Q: Do these documents work in any state?
A: Yes. All states will honor legal documents from other states due to the Full Faith and Credit Clause of our US Constitution, which requires each state to respect the laws of other states. There is no need to obtain a second set of documents in the state where your student attends college unless they become a permanent resident of that state.
Q: What if my student is going to college in California but the family home is in a different state?
A: This service is not for your student unless they are a permanent resident of California. We recommend you work with an estate planning attorney in the family’s home state.
Q: How long does it take to get the documents?
A: After you spend about 15 minutes answering a few questions and make your payment, your Student Protection Plan will arrive in your inbox within 2 business days. This gives our legal staff time to prepare and review everything for accuracy.
Q: My student is out of state right now. Can we still do this?
A: Yes! Once you receive the documents by email, forward them to your student’s email. They will simply need to print and sign before a notary, which can happen in any state (or at a US Consulate abroad).
Q: Can my student fill out the online form or does the parent need to do it?
A: Yes, simply share the Get Started link with your student. They will need to enter payment information themselves at the end of the process.
Q: Do you offer refunds or changes?
A: At this time we are unable to provide refunds or make substantive changes after your documents are sent to you. You will be able to return to the form as needed prior to submitting it to us, so please take care to enter names and addresses with the correct spellings before proceeding to payment.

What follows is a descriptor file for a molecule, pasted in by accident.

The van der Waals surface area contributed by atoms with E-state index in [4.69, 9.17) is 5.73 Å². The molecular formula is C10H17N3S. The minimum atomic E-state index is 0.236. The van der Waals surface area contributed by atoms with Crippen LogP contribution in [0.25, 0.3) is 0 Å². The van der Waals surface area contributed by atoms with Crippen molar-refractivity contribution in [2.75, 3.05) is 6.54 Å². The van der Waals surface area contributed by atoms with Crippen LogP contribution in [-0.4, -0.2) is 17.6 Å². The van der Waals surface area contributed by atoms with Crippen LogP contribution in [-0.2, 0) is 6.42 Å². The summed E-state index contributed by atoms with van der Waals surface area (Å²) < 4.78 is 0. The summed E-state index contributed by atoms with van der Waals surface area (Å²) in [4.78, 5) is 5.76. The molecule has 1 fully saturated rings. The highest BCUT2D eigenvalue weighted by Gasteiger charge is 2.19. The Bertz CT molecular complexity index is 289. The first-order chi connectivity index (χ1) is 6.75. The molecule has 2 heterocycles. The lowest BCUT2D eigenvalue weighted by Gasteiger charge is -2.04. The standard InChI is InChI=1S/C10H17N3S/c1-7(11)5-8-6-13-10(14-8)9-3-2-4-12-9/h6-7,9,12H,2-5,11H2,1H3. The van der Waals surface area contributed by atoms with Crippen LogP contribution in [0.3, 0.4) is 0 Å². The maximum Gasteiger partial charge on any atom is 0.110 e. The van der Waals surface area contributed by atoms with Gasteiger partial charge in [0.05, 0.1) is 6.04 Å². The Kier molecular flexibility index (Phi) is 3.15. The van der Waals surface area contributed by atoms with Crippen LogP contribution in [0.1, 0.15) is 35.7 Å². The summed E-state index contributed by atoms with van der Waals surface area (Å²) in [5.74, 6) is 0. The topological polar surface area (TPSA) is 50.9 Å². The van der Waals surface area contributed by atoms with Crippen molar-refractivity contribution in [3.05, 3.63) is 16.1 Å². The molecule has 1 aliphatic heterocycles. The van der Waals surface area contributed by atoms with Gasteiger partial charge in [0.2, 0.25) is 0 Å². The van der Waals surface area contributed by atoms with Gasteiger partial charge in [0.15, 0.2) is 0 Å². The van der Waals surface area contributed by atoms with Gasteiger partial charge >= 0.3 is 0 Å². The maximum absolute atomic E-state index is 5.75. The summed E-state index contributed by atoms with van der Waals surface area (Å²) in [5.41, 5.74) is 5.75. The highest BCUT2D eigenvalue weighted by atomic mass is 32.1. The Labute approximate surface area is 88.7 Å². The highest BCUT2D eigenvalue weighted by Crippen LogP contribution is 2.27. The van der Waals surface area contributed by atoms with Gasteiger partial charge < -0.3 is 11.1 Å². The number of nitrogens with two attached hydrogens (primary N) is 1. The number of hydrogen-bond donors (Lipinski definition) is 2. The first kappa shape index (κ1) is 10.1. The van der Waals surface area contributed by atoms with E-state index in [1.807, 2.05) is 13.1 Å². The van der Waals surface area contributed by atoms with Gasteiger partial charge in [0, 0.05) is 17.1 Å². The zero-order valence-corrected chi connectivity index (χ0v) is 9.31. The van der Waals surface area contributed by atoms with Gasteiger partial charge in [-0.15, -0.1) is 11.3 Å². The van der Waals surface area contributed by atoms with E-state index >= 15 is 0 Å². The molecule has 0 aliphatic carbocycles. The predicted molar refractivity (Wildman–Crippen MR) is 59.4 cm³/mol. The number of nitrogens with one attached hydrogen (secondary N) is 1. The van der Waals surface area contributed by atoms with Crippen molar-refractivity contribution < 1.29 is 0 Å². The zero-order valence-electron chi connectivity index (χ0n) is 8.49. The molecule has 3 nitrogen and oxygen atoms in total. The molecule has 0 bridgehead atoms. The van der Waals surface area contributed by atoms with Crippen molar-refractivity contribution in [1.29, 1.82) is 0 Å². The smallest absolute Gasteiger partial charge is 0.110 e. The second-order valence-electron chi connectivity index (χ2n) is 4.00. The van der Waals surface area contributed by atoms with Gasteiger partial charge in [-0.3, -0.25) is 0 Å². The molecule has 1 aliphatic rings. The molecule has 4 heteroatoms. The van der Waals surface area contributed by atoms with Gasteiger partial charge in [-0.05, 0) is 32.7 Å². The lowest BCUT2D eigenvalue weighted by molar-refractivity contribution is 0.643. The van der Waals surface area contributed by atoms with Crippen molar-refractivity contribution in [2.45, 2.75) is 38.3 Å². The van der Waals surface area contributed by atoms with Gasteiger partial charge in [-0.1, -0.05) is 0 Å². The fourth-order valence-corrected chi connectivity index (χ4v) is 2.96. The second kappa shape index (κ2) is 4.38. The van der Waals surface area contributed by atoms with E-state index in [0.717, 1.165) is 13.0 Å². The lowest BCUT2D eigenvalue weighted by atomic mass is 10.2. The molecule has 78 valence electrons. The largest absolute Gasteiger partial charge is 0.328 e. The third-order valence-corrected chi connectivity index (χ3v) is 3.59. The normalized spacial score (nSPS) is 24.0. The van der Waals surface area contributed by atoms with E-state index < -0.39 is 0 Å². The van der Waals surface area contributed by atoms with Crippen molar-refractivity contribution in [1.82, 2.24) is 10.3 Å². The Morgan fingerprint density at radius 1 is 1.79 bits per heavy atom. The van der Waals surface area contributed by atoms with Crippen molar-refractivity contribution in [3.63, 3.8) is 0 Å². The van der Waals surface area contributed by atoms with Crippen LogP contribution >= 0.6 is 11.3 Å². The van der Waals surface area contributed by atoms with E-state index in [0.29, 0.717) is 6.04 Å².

Q: How can I be confident that these documents will work for my situation?
A: Our founder, Laura W. Patton, is a California attorney with over 30 years of experience in the estate planning field. Her goal in providing this service is to make this complex legal situation as simple as possible, so more families will sleep well at night knowing they have all the elements in place in case of emergencies. If you are dissatisfied after you receive the documents, please reach out to us and we will do our best to make it right.
Q: What should we do with the signed documents?
A: With your Student Protection Plan, you will get detailed instructions on the next steps. The key is to have a copy of the notarized documents where you can easily locate them at short notice. We suggest scanning them to pdf files and making sure all parents, guardians, and roommates get copies. A physical (paper) copy should be kept where a roommate or housemate can find it. We also recommend you provide a copy of the medical document to the campus health system and any other medical provider working with the student.
Q: What exactly does the Student Protection Plan include?
A. You will receive an Advance Health Care Directive for medical matters, and a comprehensive Durable Power of Attorney for financial matters. The Advance Health Care Directive names up to three people, one at a time, to work with the young adult’s medical providers in case of incapacity. It also provides a HIPPA waiver to allow access to medical records. The Durable Power of Attorney allows the named decision maker to become a signer on bank accounts, to manage bills, work with landlords, handle taxes, and deal with most financial matters. It includes a FERPA waiver designed to streamline access to student academic records.
Q: My child is a young adult but not a college student. Will this work for him?
A: Yes! These documents are designed for any young adult living in California (or living out of state with the intent to return to California). The documents are NOT a full estate plan because they do not include a Will or Living Trust. If your child has significant assets in their name, they should consult an estate planning attorney to protect those assets. If they do not have significant assets, these documents will allow them to name decision makers in case of emergency.